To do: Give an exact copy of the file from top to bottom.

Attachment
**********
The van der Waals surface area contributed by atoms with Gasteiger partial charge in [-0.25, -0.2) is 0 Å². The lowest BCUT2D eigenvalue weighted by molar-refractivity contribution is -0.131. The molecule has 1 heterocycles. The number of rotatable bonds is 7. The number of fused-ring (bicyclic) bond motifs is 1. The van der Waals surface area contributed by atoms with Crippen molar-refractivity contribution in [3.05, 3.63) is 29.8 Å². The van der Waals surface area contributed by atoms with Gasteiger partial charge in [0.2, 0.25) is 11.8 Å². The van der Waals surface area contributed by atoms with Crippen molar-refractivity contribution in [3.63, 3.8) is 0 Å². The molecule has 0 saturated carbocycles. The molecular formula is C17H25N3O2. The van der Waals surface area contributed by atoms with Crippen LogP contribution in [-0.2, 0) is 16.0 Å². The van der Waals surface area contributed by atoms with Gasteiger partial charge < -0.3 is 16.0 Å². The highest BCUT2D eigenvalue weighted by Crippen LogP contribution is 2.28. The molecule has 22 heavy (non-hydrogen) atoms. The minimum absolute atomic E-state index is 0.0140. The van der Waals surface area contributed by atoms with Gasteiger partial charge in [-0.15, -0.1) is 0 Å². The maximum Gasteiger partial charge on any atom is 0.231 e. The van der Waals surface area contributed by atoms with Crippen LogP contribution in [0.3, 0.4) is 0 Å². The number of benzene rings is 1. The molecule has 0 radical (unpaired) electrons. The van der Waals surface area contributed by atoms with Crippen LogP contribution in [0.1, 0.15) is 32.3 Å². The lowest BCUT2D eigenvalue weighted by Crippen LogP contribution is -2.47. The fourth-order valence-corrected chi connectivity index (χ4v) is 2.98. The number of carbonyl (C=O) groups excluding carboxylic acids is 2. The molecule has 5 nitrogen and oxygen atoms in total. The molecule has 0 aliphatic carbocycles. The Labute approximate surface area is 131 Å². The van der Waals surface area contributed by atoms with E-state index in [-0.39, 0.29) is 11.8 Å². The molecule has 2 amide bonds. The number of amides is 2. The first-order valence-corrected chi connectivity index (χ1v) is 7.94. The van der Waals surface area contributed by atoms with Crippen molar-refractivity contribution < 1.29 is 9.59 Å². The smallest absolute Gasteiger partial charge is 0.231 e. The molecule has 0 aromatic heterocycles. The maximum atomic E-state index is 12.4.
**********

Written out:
The van der Waals surface area contributed by atoms with Gasteiger partial charge in [-0.25, -0.2) is 0 Å². The lowest BCUT2D eigenvalue weighted by molar-refractivity contribution is -0.131. The molecule has 1 heterocycles. The number of rotatable bonds is 7. The number of fused-ring (bicyclic) bond motifs is 1. The van der Waals surface area contributed by atoms with Crippen molar-refractivity contribution in [3.05, 3.63) is 29.8 Å². The van der Waals surface area contributed by atoms with Gasteiger partial charge in [0.2, 0.25) is 11.8 Å². The van der Waals surface area contributed by atoms with Crippen molar-refractivity contribution in [3.63, 3.8) is 0 Å². The molecule has 0 saturated carbocycles. The molecular formula is C17H25N3O2. The van der Waals surface area contributed by atoms with Crippen LogP contribution in [-0.2, 0) is 16.0 Å². The van der Waals surface area contributed by atoms with Gasteiger partial charge < -0.3 is 16.0 Å². The highest BCUT2D eigenvalue weighted by Crippen LogP contribution is 2.28. The molecule has 22 heavy (non-hydrogen) atoms. The minimum absolute atomic E-state index is 0.0140. The van der Waals surface area contributed by atoms with Gasteiger partial charge in [-0.15, -0.1) is 0 Å². The maximum Gasteiger partial charge on any atom is 0.231 e. The van der Waals surface area contributed by atoms with Crippen LogP contribution in [0.3, 0.4) is 0 Å². The number of benzene rings is 1. The molecule has 0 radical (unpaired) electrons. The van der Waals surface area contributed by atoms with Crippen LogP contribution in [0.1, 0.15) is 32.3 Å². The lowest BCUT2D eigenvalue weighted by Crippen LogP contribution is -2.47. The fourth-order valence-corrected chi connectivity index (χ4v) is 2.98. The number of carbonyl (C=O) groups excluding carboxylic acids is 2. The molecule has 5 nitrogen and oxygen atoms in total. The molecule has 0 aliphatic carbocycles. The Labute approximate surface area is 131 Å². The van der Waals surface area contributed by atoms with E-state index in [-0.39, 0.29) is 11.8 Å². The molecule has 2 amide bonds. The number of amides is 2. The first-order valence-corrected chi connectivity index (χ1v) is 7.94. The van der Waals surface area contributed by atoms with Crippen molar-refractivity contribution < 1.29 is 9.59 Å². The smallest absolute Gasteiger partial charge is 0.231 e. The molecule has 0 aromatic heterocycles. The maximum atomic E-state index is 12.4.